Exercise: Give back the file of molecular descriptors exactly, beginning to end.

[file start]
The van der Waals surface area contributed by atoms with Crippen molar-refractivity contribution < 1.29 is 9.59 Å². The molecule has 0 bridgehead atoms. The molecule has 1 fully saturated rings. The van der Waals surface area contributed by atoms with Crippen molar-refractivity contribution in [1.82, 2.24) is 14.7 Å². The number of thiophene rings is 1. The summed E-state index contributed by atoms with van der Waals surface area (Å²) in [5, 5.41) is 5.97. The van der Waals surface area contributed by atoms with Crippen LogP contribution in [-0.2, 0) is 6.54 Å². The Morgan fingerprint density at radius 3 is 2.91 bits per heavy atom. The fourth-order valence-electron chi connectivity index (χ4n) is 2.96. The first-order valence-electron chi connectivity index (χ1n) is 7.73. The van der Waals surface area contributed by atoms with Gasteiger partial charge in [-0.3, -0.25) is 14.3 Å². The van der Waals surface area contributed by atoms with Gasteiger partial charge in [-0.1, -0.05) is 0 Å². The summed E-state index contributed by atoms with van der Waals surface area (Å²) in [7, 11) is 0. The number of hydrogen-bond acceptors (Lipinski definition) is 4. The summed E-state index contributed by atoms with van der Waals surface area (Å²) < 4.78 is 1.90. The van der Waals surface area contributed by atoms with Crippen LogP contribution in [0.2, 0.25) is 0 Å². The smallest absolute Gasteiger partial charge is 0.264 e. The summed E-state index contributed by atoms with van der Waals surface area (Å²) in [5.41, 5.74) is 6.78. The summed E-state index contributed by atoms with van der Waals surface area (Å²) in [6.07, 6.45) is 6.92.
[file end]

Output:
The van der Waals surface area contributed by atoms with Crippen molar-refractivity contribution < 1.29 is 9.59 Å². The molecule has 0 bridgehead atoms. The molecule has 1 fully saturated rings. The van der Waals surface area contributed by atoms with Crippen molar-refractivity contribution in [1.82, 2.24) is 14.7 Å². The number of thiophene rings is 1. The summed E-state index contributed by atoms with van der Waals surface area (Å²) in [5, 5.41) is 5.97. The van der Waals surface area contributed by atoms with Crippen LogP contribution in [-0.2, 0) is 6.54 Å². The Morgan fingerprint density at radius 3 is 2.91 bits per heavy atom. The fourth-order valence-electron chi connectivity index (χ4n) is 2.96. The first-order valence-electron chi connectivity index (χ1n) is 7.73. The van der Waals surface area contributed by atoms with Gasteiger partial charge in [-0.3, -0.25) is 14.3 Å². The van der Waals surface area contributed by atoms with Gasteiger partial charge in [-0.1, -0.05) is 0 Å². The summed E-state index contributed by atoms with van der Waals surface area (Å²) in [7, 11) is 0. The number of hydrogen-bond acceptors (Lipinski definition) is 4. The summed E-state index contributed by atoms with van der Waals surface area (Å²) < 4.78 is 1.90. The van der Waals surface area contributed by atoms with Crippen LogP contribution in [0.2, 0.25) is 0 Å². The smallest absolute Gasteiger partial charge is 0.264 e. The summed E-state index contributed by atoms with van der Waals surface area (Å²) in [5.41, 5.74) is 6.78. The summed E-state index contributed by atoms with van der Waals surface area (Å²) in [6.07, 6.45) is 6.92.